Sunday, May 04, 2008

Teaching our Children Reverence

I would like to thank Brittany for posting an article from Orson Scott Card about reverence. This is something we've been working on with our boys for the past year and they have made tremendous progress. I found this article to be very helpful - especially because it had concrete ideas as to how to train children when they are young. I've always known that it is important to teach them when they were really young - I was just at a loss as to how to do it. I think the main thing I took away from the article is the importance of taking an active role in parenting and not just hoping that our kids will 'get it'. It takes concentrated effort to teach and train our children. I think the main thing that has changed for me is that I've adopted a new 'attitude' of being an active trainer, rather than just allowing myself to get annoyed at my children when they are being mostly reverent, but still annoying and distracting.
Today, when I took Becca out of the meeting I didn't let her get down and run around, like I might have in the past. It seems so innocent to let them run around - they are little, it seems hard to make them sit for so long, etc., but it is not teaching them how to behave at church - it really does just reinforce that going out into the hall is more fun than sitting with the family. Previous to reading this article I would have thought that Becca was too young to start training, she's 17 months, but she does understand a lot more than I give her credit for, and this is a good time to start training her in good habits so that I won't have to untrain her in a few months from now.
Here is a blurb from the article that talks about a pattern to follow.

The pattern I'm about to tell you works. I have never seen it fail. My wife and I have used it with four children who are amazingly good, loving, happy, righteous, creative, free-spirited, and patient -- in short, civilized. We have also seen it used by friends and family members, with similar effects. The details of the process are infinitely adaptable; the fundamental principles must be followed without fail.

Set Clear Rules. You have to decide exactly what standard of behavior you are going to expect of a little child. Once you set these rules you are as bound by them as the children are. You must follow them yourselves.

Our family's sacrament meeting rules for toddlers are fairly simple: Because sacrament meeting is a time that belongs to the whole congregation for the purpose of learning about and communing with the Lord:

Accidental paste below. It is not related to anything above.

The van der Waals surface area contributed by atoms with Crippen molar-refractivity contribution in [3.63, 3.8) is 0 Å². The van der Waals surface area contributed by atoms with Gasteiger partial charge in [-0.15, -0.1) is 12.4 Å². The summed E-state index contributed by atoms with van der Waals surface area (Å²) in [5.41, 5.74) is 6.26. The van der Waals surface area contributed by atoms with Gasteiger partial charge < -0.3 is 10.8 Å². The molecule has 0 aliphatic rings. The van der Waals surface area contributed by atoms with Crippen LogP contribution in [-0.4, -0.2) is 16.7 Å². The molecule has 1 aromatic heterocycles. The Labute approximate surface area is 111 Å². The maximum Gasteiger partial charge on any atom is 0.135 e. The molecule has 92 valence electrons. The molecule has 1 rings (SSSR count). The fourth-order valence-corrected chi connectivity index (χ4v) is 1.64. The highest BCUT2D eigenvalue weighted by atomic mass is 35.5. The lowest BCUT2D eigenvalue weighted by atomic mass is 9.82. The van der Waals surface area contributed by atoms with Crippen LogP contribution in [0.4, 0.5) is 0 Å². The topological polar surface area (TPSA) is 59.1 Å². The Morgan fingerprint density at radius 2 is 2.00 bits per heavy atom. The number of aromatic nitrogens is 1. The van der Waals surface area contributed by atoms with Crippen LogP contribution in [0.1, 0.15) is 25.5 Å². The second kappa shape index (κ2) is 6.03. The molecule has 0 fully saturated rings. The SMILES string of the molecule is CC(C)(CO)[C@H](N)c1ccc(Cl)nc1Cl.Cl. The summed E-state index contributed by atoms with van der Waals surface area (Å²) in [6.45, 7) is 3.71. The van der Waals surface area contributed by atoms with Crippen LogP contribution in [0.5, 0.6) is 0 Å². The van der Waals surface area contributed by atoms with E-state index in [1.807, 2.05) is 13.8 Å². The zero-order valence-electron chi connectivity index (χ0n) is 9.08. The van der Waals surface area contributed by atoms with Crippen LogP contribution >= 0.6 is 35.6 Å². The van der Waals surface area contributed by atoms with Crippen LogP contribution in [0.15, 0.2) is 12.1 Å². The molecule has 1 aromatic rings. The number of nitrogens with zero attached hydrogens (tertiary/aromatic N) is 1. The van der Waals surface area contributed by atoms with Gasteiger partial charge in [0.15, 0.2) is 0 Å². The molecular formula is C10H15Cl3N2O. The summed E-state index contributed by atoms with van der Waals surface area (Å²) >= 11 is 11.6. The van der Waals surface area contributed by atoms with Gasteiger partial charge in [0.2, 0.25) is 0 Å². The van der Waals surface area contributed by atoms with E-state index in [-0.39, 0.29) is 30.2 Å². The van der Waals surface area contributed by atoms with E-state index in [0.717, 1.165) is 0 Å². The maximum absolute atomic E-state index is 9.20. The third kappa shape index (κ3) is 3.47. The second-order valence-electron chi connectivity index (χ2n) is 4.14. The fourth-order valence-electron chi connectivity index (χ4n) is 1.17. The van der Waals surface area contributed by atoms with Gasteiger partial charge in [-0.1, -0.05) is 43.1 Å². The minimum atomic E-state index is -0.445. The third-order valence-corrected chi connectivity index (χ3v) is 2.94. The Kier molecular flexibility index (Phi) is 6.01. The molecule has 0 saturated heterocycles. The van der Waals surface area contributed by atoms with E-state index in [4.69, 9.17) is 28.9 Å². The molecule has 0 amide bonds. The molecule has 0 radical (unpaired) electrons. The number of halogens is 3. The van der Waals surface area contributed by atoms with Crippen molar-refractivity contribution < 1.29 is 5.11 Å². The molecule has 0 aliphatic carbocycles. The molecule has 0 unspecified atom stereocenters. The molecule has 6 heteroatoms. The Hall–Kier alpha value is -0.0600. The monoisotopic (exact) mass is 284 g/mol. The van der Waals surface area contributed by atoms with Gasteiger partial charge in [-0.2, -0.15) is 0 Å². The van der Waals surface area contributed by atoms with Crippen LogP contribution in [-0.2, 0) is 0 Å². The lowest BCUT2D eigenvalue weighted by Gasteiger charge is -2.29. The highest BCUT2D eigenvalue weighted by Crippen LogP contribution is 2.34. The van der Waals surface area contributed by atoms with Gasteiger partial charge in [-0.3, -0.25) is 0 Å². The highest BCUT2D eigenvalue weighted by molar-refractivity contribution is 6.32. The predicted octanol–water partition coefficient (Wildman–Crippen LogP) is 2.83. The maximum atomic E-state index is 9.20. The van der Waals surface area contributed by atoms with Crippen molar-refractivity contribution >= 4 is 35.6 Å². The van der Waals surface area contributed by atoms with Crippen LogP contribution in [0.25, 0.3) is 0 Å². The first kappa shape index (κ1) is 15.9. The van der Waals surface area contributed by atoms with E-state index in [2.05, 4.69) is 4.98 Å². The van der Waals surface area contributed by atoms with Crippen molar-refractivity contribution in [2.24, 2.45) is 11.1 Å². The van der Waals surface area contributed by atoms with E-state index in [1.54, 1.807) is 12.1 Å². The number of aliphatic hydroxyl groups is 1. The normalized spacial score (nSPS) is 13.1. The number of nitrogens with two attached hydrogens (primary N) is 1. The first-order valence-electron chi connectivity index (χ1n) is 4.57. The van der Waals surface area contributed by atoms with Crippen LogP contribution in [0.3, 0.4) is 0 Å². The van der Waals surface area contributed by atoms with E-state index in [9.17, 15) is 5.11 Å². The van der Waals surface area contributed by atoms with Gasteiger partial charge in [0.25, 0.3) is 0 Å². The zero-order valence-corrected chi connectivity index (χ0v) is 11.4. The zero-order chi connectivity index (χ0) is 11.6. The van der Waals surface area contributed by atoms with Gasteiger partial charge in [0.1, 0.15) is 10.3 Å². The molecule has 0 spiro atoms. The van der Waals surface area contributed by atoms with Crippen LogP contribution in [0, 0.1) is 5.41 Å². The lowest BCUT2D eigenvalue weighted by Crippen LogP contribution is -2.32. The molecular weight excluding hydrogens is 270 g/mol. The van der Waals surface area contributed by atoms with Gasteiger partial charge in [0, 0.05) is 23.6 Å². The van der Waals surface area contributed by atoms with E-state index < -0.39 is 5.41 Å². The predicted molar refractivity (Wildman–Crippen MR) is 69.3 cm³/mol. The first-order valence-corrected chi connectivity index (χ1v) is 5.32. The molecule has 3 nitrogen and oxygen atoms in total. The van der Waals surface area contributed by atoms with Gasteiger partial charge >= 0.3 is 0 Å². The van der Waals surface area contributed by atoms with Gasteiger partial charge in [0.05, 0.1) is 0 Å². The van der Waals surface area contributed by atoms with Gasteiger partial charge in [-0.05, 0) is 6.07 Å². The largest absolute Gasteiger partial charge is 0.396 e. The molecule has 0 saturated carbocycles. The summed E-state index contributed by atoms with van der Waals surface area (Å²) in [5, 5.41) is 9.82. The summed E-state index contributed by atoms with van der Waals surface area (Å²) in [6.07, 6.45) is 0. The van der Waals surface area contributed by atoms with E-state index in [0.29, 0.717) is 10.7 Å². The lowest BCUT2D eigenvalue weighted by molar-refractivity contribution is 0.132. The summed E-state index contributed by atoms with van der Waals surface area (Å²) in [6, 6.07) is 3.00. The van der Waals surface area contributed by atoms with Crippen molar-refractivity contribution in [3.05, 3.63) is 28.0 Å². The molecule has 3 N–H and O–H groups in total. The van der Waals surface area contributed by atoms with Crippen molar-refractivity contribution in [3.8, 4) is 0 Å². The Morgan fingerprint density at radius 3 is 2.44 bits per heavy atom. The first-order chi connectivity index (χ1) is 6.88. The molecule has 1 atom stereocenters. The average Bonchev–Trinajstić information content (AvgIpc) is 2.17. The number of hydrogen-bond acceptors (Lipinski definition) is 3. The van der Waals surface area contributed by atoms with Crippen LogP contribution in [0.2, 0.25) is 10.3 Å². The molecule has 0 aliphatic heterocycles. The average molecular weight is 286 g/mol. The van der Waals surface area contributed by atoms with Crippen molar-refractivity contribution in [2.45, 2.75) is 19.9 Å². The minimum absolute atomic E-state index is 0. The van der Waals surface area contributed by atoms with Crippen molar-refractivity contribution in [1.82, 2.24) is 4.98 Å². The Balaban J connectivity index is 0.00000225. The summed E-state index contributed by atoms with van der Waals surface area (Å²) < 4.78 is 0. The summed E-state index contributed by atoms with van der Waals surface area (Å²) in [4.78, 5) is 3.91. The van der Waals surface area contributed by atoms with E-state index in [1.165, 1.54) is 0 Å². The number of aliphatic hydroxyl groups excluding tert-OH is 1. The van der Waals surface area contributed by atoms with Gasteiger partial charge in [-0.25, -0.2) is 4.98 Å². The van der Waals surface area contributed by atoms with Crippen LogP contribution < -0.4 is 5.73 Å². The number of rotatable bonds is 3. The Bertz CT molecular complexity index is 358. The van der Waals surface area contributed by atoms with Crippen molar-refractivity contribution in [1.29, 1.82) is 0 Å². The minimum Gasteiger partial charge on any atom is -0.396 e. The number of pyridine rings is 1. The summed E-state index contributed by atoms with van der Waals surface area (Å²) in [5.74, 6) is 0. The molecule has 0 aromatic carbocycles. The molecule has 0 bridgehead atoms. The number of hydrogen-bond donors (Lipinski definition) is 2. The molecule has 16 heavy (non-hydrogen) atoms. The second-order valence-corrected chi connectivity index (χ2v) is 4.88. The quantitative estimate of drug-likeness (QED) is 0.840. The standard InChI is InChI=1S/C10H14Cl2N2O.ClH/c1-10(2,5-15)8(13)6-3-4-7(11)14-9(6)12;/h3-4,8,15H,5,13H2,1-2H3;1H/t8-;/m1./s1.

1. No talking out loud.

2. No interaction with people on other benches.

3. The child never touches the floor.

4. Silent reading and drawing are the only permitted activities.

5. No food or drink during sacrament meeting, ever.

6. Partake of the sacrament.

7. Any activity that results in laughter or loud noise must stop immediately.

8. No hitting or hurting of anyone, by anyone.

9. Bathroom needs, diaper changes, and physical injuries are the only acceptable reason for leaving the meeting, and only long enough to solve the problem.

10. Willful violations of the rules result in removal from the meeting and containment.

The "containment" is explained in his article and it is only for young toddler age kids. It seems like a nice gentle way to get a message to the child that sitting in sacrament with the family is better than having to be taken out in the foyer.

We follow most of them, but really need to work on the 'no child touches the ground' - I really need to help my boys sit - they are like yo-yo's all over the bench and it drives me nuts. One rule that we are more strict on is leaving for the bathroom. Sacrament is only just over one hour long and I think kids can wait to use the bathroom - if you start letting them leave, they start using it as an excuse to leave, or it plain just becomes a habit to have to leave during sacrament meeting. I know this is true, because if you watch it usually is the same kids that leave each week to use the bathroom. We have our children stop at the bathroom on the way to sacrament meeting and tell them that they cannot leave until after the final song. My boys are 5 and 3 and it is very rare that they have ever left because of a true bathroom emergency.

1 comment:

The Dawlings said...

Jenni, I meant to write a response to this long ago, and then realized I hadn't. Sorry. I really love your comments. I hope it is going well for you. It was a good article and great for motivation. I have done a new thing--I think it is hard to keep kids on the bench, too (no feet on floor), and so I told Weston the Sunday after his 5th birthday, "Now that you are 5, you may not get off the bench." So far, so good (two weeks later...)
Anyway, good luck!